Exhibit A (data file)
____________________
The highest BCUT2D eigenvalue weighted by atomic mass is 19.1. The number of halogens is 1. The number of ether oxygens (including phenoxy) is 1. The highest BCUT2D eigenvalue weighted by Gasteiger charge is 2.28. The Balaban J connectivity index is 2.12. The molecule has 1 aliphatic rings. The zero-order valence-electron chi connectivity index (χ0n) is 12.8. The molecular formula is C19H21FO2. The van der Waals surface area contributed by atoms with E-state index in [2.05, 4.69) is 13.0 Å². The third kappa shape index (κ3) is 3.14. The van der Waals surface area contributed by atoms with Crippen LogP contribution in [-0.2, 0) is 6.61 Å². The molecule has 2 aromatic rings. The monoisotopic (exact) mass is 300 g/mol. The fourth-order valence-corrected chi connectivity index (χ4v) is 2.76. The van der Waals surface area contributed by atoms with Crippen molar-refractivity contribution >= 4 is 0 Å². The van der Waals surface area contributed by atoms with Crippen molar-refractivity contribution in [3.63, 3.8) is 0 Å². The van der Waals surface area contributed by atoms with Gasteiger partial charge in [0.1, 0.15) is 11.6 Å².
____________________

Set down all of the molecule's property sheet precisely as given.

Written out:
The highest BCUT2D eigenvalue weighted by atomic mass is 19.1. The number of halogens is 1. The number of ether oxygens (including phenoxy) is 1. The highest BCUT2D eigenvalue weighted by Gasteiger charge is 2.28. The Balaban J connectivity index is 2.12. The molecule has 1 aliphatic rings. The zero-order valence-electron chi connectivity index (χ0n) is 12.8. The molecular formula is C19H21FO2. The van der Waals surface area contributed by atoms with E-state index in [2.05, 4.69) is 13.0 Å². The third kappa shape index (κ3) is 3.14. The van der Waals surface area contributed by atoms with Crippen LogP contribution in [-0.2, 0) is 6.61 Å². The molecule has 2 aromatic rings. The monoisotopic (exact) mass is 300 g/mol. The fourth-order valence-corrected chi connectivity index (χ4v) is 2.76. The van der Waals surface area contributed by atoms with Crippen molar-refractivity contribution >= 4 is 0 Å². The van der Waals surface area contributed by atoms with Crippen molar-refractivity contribution in [3.63, 3.8) is 0 Å². The van der Waals surface area contributed by atoms with Gasteiger partial charge in [0.1, 0.15) is 11.6 Å².